Use Cold Butter for Biscuits
For flaky layers, use cold butter. When you cut in the butter, you have coarse crumbs of butter coated with flour. When the biscuit bakes, the butter will melt, releasing steam and creating pockets of air. This makes the biscuits airy and flaky on the inside. We default to our Land O Lakes® Salted Butter when baking biscuits.
Measure Ingredients Accurately
Measuring accurately is important. For flour we recommend using a spoon to fluff up the flour within the container. Use a spoon to scoop the flour into the measuring cup and a knife to level the flour across the measuring cup.
Use Fresh Baking Powder
Baking powder, the leavening agent in biscuits, is often referred to as “double-acting baking powder.” This means its release action happens when the liquid is mixed in, then again when the biscuits are placed in the oven at a high heat. Three things to remember inlcude preheating the oven, shaping the biscuits immediately after preparing dough and always baking biscuits immediately after forming. As baking powder is an ingredient that may sit in our pantry for months, it is important to check the expiration date. You can easily test the freshness by mixing a small spoonful of baking powder with ¼ cup hot water; it should bubble vigorously. If it does not, it's time to replace.
Buttermilk and Biscuits
Buttermilk adds tenderness as well as a tangy flavor. For best restuls, make sure the buttermilk is cold. If thsi dairy product is unavailable, you can make your own by combining 1 tablespoon lemon juice or vinegar with enough milk to equal 1 cup. Let stand 5 minutes.
Rolling or Patting Biscuit Dough
The biscuit dough can either be rolled with a rolling pin or you can pat the dough to the size and shape given in the recipe. If the dough is patted into shape, the top of the dough may have an uneven surface. That is just fine—slightly uneven biscuit tops are more interesting!
Do not Overwork Biscuit Dough
Handle the dough as little as possible. Every time you touch, knead and fold, you are developing gluten. The more developed the gluten, the tougher the biscuit. Our recipe asks you to the dough 10 times; this will create a cohesive dough with visible pieces of butter and sprinkles of flour. When kneading very lightly, flour your hands or rolling pin, and use flour sparingly. A smooth, homogenous dough is not the goal.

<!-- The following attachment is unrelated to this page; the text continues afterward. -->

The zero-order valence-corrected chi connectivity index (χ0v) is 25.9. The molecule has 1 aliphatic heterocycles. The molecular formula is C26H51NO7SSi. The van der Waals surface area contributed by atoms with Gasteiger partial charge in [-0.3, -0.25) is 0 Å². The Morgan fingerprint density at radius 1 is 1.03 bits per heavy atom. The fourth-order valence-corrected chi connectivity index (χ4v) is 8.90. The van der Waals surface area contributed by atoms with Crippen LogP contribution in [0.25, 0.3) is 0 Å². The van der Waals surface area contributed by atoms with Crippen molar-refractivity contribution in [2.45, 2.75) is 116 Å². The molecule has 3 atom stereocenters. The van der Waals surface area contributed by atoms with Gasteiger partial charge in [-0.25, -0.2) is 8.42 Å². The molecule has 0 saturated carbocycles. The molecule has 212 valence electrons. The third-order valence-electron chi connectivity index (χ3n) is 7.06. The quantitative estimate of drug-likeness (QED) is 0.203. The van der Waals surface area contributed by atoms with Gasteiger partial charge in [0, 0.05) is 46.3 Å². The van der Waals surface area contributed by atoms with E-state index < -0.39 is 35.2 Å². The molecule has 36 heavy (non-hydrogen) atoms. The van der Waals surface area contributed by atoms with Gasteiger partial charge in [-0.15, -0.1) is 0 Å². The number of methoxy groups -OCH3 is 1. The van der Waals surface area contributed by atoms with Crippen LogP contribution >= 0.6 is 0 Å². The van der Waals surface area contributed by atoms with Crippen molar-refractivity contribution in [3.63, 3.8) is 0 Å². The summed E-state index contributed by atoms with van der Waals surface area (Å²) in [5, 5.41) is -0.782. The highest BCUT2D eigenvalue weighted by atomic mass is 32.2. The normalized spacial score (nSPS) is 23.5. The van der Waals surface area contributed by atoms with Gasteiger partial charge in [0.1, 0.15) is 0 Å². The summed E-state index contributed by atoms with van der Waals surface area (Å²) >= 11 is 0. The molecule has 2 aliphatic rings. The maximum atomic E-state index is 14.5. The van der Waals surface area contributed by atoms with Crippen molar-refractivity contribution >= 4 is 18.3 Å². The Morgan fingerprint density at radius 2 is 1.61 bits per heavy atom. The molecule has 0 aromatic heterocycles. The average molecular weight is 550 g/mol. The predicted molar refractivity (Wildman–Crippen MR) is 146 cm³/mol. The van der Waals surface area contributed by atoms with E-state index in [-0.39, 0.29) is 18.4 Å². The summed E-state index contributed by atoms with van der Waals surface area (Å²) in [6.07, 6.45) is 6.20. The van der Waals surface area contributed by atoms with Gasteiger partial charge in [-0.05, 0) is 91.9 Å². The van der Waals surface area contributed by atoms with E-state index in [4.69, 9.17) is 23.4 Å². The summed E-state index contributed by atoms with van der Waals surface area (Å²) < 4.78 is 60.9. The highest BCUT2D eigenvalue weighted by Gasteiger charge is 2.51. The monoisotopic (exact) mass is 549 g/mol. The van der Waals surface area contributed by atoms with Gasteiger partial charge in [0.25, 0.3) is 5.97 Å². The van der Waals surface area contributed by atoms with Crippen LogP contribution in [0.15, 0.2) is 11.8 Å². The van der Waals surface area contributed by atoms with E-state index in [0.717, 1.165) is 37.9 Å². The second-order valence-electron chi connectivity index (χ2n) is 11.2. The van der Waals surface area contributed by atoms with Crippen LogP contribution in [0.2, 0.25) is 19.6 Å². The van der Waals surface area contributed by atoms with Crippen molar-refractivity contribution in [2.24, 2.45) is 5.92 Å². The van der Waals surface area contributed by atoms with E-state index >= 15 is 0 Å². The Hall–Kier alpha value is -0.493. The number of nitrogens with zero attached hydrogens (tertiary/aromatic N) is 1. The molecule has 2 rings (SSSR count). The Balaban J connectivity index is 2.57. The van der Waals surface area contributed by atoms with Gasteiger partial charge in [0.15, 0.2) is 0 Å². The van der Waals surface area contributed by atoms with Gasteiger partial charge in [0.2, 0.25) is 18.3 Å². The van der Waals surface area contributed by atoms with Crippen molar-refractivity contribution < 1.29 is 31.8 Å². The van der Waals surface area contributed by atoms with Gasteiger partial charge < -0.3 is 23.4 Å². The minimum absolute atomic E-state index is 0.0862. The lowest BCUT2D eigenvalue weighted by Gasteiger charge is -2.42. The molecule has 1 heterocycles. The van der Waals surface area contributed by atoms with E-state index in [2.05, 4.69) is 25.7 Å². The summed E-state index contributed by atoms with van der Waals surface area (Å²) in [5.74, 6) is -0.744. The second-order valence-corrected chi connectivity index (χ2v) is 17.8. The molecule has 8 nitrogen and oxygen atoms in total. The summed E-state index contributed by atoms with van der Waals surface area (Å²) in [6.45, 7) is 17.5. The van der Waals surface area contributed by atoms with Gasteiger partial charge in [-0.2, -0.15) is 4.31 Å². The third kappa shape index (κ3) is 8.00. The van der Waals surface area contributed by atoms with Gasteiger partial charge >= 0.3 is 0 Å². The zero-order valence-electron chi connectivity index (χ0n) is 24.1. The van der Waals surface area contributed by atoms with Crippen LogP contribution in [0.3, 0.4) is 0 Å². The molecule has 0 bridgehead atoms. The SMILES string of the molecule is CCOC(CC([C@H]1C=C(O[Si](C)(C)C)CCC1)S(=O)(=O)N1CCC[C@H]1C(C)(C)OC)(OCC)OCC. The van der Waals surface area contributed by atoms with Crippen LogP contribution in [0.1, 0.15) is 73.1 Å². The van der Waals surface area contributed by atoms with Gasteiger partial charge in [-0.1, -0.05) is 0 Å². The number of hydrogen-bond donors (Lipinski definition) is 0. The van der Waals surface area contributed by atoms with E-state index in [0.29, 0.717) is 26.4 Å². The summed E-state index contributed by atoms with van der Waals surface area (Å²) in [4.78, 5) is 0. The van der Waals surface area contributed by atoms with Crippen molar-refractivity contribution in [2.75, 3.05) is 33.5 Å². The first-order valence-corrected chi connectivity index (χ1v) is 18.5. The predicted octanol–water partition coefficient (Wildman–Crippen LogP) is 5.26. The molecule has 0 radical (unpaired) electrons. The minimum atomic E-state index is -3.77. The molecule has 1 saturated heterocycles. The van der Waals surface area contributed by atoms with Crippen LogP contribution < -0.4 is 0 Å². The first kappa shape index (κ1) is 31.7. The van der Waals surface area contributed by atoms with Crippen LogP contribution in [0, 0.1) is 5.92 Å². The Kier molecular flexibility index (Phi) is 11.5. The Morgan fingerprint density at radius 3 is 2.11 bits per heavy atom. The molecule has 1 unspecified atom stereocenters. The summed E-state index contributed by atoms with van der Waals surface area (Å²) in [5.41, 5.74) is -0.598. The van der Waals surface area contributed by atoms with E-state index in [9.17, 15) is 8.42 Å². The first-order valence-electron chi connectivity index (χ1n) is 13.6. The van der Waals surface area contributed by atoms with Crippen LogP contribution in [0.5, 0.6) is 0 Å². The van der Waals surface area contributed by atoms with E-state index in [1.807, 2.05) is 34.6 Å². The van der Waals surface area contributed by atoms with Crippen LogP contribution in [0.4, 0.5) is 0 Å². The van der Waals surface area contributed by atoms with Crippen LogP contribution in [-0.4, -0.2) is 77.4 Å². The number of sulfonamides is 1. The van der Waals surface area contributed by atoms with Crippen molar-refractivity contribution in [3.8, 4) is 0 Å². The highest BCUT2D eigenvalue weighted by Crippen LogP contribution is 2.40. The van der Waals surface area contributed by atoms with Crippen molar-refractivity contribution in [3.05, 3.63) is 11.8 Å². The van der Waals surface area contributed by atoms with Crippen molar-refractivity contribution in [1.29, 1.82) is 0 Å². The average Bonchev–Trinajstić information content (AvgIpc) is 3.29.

Do not Twist the Biscuit Cutter
When cutting out the biscuits, use a strong, sharp metal biscuit cutter to make it easy to cut through the dough. To cut, press straight down. Avoid twisting the cutter as you cut the dough, or the biscuits will be sloped and not bake evenly on top. If you do not have a biscuit cutter you can use a sharp knife or bench scraper to cut your biscuits into squares.
Best Baking Sheet
Metal baking sheets without sides are best. Pans with sides will bake less evenly. There is no need to grease your baking sheet when baking biscuits.
Consider Placement on Baking Sheet
To brown the biscuits on all sides, place them 1 inch apart on the baking sheet. Alternately, place them 1/2 inch apart; the sides will not be golden brown, but the biscuits will rise nice and tall when they bake.
Leftover biscuits (if there is such a thing) can be stored in a resealable plastic bag. When refrigerated they will keep about 4 days. Baked biscuits can be frozen without loss of quality for up to a month; after that, they will start drying out. Unbaked cut-out biscuits can be frozen up to 1 month. Freeze biscuits individually on a baking sheet and, when frozen, wrap them in aluminum foil and transfer to a resealable freezer bag. When ready to bake, do not thaw; simply double the baking time.
Biscuits are easy to make at home and result in warm, buttery, flaky deliciousness. We love them at breakfast spread with our Honey Butter Spread and jam, or at served at Sunday (or Monday, Tuesday, Wednesday...) supper instead of dinner rolls. Here are some recipes to try: